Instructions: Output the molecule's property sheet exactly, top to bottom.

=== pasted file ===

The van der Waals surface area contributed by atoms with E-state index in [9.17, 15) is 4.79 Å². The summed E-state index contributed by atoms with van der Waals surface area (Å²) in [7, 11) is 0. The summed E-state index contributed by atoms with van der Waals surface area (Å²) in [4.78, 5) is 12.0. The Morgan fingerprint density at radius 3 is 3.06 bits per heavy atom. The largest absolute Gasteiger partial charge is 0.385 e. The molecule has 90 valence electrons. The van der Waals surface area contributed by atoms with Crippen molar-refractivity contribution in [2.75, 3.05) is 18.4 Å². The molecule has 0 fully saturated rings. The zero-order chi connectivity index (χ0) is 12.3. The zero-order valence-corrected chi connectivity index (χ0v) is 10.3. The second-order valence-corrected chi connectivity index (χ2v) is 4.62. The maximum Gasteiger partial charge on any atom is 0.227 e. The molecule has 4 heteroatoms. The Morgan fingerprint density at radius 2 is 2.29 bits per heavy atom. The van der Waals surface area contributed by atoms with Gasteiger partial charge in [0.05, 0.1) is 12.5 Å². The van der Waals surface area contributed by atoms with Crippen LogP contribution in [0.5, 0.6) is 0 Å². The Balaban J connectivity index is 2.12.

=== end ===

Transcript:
The van der Waals surface area contributed by atoms with E-state index in [9.17, 15) is 4.79 Å². The summed E-state index contributed by atoms with van der Waals surface area (Å²) in [7, 11) is 0. The summed E-state index contributed by atoms with van der Waals surface area (Å²) in [4.78, 5) is 12.0. The Morgan fingerprint density at radius 3 is 3.06 bits per heavy atom. The largest absolute Gasteiger partial charge is 0.385 e. The molecule has 90 valence electrons. The van der Waals surface area contributed by atoms with Crippen molar-refractivity contribution in [2.75, 3.05) is 18.4 Å². The molecule has 0 fully saturated rings. The zero-order chi connectivity index (χ0) is 12.3. The zero-order valence-corrected chi connectivity index (χ0v) is 10.3. The second-order valence-corrected chi connectivity index (χ2v) is 4.62. The maximum Gasteiger partial charge on any atom is 0.227 e. The molecule has 4 heteroatoms. The Morgan fingerprint density at radius 2 is 2.29 bits per heavy atom. The van der Waals surface area contributed by atoms with Gasteiger partial charge in [0.05, 0.1) is 12.5 Å². The van der Waals surface area contributed by atoms with Crippen LogP contribution in [0.5, 0.6) is 0 Å². The Balaban J connectivity index is 2.12.